module specification

CY5052 - Synthetic Techniques for Herbal Medicinal Science (2018/19)

Module specification Module approved to run in 2018/19
Module title Synthetic Techniques for Herbal Medicinal Science
Module level Intermediate (05)
Credit rating for module 15
School School of Human Sciences
Total study hours 150
 
106 hours Guided independent study
44 hours Scheduled learning & teaching activities
Assessment components
Type Weighting Qualifying mark Description
Coursework 100%   Practical Reports (5 x 700 words)
Attendance Requirement 0%   Practical Attendance
Running in 2018/19 No instances running in the year

Module summary

The aims of this module are aligned with the qualification descriptors within the Quality
Assurance Agency’s, Framework for Higher Education Qualifications.
This module will equip students with experience of a range of synthetic procedures and the purification steps needed to isolate products for testing.

The module aims to introduce students to advanced synthetic and purification techniques including fractional, vacuum and steam distillation, solvent extraction, fractional crystallisation and column chromatography. It also aims to reinforce safe and correct laboratory working practices emphasising the need for Risk Assessment and the importance of COSHH. Students will also learn about the planning and costing of synthetic experimental procedures.

Prior learning requirements

CY5051SU

Syllabus

Purification methods in the laboratory: distillation (atmospheric pressure and under vacuum), recrystallisation, sublimation, solvent extraction procedures; selection of method(s) as appropriate to physical/chemical properties for yield optimisation. COSHH and safe laboratory working practices, risk assessment. Laboratory practical skills, data recording and handling, record keeping and report writing, and the effect of executing experimental procedures under GLP and GMP conditions, quality and quantity control, cost, environmental considerations. Experimental planning. Selected practical procedures: reflux under inert atmosphere; azeotropic dehydration, chromatography, spectroscopy; synthesis and purification of organic and organometallic compounds. LO1,LO2,LO3,LO4

Balance of independent study and scheduled teaching activity

Learning and teaching is based on laboratory sessions (32 hours), lectures (8 hours) and tutorials (4 hours). Practical sessions deal with the variety of skills used in practical chemistry, the recording, handling and interpretation of data, and the reporting of scientific information. Depending on the availability of equipment, students will work individually or in pairs. Writing and data handling skills will be enhanced through both the production of students’ ‘real-time’ laboratory records and the fully developed word-processed version of the practical write-up. Pre-laboratory assignments are provided to prepare the students for the various laboratory sessions.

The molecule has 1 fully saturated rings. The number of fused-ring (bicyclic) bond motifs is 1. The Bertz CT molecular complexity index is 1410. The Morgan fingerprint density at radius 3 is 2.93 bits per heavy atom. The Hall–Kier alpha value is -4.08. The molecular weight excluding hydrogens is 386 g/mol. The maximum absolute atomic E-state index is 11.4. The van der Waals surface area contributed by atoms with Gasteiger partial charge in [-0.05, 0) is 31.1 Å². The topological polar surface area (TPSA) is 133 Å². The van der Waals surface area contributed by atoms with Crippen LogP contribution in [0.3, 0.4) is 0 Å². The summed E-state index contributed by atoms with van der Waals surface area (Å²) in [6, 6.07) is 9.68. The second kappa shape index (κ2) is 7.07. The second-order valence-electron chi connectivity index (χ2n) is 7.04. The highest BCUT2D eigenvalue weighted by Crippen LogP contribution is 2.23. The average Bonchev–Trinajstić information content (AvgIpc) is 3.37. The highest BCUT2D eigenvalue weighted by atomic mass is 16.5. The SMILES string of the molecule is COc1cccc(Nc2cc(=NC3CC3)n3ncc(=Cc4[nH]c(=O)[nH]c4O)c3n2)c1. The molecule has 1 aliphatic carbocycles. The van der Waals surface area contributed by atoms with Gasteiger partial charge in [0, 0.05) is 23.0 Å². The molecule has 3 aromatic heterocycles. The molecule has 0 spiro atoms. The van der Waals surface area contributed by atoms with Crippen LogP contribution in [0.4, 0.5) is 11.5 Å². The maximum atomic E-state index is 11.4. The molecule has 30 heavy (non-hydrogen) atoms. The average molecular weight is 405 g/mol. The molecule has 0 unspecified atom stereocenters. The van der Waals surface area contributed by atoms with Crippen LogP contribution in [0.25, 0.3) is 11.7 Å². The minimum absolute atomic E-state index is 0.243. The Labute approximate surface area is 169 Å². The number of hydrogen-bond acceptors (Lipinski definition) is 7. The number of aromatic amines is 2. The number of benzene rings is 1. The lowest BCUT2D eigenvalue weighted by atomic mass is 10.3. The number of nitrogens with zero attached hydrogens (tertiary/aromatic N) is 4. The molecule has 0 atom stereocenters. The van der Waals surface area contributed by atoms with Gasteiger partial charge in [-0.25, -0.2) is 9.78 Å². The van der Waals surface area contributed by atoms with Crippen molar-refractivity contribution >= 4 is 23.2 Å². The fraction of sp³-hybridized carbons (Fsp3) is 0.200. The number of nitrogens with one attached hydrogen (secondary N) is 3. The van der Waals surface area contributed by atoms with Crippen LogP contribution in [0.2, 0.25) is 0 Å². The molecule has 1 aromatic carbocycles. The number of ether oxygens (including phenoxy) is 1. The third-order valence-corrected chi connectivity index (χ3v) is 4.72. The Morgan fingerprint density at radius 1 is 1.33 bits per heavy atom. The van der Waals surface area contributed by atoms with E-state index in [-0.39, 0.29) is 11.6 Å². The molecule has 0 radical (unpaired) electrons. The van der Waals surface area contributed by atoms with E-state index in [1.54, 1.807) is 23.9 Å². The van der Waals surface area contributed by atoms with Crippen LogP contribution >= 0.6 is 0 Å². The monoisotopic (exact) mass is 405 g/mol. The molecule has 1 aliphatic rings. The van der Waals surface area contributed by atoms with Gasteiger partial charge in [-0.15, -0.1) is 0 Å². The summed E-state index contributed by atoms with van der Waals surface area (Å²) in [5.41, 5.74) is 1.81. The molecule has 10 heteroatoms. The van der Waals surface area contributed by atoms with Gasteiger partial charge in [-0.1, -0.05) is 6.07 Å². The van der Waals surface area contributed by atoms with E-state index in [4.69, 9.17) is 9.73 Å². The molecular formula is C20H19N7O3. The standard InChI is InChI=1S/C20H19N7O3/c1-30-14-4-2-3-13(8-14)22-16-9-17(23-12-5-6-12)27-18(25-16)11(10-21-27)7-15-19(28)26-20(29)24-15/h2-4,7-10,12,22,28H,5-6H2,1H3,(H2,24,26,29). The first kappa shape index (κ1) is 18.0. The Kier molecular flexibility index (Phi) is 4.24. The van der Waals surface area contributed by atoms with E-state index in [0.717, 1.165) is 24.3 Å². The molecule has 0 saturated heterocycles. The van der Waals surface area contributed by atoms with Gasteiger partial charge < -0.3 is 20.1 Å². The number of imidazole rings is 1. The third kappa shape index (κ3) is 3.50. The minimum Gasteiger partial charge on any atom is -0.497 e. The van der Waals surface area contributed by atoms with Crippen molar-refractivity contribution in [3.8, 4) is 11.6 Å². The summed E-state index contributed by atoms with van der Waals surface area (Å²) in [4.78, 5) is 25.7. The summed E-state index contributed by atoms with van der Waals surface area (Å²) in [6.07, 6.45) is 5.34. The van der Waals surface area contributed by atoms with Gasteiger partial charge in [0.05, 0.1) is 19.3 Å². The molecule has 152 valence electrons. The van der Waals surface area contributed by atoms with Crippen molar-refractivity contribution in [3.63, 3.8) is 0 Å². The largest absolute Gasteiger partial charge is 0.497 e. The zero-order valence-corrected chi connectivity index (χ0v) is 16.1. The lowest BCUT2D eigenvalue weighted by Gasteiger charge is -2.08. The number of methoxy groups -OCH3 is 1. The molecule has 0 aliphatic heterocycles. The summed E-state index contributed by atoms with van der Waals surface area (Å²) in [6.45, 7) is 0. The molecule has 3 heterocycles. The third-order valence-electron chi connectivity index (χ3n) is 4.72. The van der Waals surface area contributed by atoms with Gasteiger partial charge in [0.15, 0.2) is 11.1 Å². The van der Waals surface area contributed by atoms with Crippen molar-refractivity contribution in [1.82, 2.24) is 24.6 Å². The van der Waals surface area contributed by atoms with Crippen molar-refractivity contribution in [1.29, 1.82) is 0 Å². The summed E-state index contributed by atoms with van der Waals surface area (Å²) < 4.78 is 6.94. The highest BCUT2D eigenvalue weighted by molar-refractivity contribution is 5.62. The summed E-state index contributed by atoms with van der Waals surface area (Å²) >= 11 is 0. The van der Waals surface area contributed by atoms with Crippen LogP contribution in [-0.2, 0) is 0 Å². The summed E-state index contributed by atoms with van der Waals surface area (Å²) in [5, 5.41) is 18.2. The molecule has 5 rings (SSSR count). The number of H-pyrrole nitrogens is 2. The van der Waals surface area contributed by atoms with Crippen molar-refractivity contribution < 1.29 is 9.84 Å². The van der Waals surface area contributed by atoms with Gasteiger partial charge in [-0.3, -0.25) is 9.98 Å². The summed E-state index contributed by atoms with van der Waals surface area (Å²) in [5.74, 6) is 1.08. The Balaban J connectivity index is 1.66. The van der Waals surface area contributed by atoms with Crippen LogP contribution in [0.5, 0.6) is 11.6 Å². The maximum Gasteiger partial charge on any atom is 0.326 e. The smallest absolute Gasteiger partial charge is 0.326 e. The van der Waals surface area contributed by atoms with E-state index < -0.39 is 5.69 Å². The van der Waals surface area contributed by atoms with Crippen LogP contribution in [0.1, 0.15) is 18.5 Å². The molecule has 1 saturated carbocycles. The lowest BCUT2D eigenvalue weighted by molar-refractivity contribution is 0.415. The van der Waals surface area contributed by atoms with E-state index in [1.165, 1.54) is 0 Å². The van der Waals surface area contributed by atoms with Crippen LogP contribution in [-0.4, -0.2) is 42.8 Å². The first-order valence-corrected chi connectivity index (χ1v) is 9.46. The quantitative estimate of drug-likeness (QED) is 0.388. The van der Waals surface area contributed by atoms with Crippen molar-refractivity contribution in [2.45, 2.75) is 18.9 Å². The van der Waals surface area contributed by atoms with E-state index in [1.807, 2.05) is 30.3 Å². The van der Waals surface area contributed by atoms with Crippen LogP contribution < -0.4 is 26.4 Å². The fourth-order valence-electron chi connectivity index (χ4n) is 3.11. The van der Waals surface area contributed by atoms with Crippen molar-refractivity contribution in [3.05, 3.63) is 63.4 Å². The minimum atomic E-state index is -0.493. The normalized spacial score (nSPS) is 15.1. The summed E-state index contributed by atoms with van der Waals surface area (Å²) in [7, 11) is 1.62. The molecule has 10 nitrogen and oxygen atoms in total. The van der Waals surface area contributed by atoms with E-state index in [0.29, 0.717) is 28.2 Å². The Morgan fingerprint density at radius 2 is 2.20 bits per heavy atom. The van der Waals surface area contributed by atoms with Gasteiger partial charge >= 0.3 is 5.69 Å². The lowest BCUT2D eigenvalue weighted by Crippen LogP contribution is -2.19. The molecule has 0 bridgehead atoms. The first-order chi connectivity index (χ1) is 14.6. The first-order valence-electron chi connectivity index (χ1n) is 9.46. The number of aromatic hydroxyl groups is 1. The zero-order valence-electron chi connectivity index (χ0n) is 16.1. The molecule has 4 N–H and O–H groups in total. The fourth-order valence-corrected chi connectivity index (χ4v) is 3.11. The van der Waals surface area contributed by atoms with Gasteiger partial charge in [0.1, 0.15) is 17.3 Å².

Learning outcomes

On successful completion of this module the students will be able to:
1. Devise appropriate separation procedures for the purification of an organic reaction product based on consideration of its physical structure and properties;
2. Perform, record, report and interpret the results of specified synthetic and separation procedures;
3. Design a synthetic route to a simple target product;
4. Make an appropriate assessment of chemical and other hazards in a laboratory experiment.

Assessment strategy

The module will be summatively assessed by means of a single coursework component. The coursework comprises five practical reports. Formative assessment of pre-laboratory assignments ensures that students have demonstrated an ability to locate and interpret safety information and have planned their work so that they can act appropriately in the laboratory, while that of the notebook records ensures the correct production, recording and interpretation of data. Formative diagnostic assessment will also be provided by assessment of two preliminary pre-lab exercises which will be submitted and assessed and returned to the students prior to submission of the final versions of their reports. These ‘prototype’ submissions will constitute the basis of the formative assessment and help to ‘feed forward’ aspects that should be considered as students compose their final coursework write-ups.

To pass the module, students need to achieve a minimum aggregate mark of 40 %. There will also be an attendance requirement for the practical sessions. If the module is passed on reassessment, then the maximum mark awarded will be 40 %.

Bibliography

Core Text: Microscale Organic Laboratory, 5th edition, D. W. Mayo et al, Wiley, 2011.

Other Texts: The Organic Chem Lab Survival Manual, 8th edition, J. W. Zubrick, Wiley, 2011; Modern Organic Synthesis in the Laboratory, J. J. Li et al, OUP, 2007; Spectroscopic Methods in Organic Chemistry, 6th edition, Williams and Fleming, McGraw Hill, 2008.

Journals: Students will be directed to specific peer review articles.

Websites: www.rsc.org/learn-chemistry/interactive lab primer; Common Laboratory Techniques – https://chem.libretexts.org;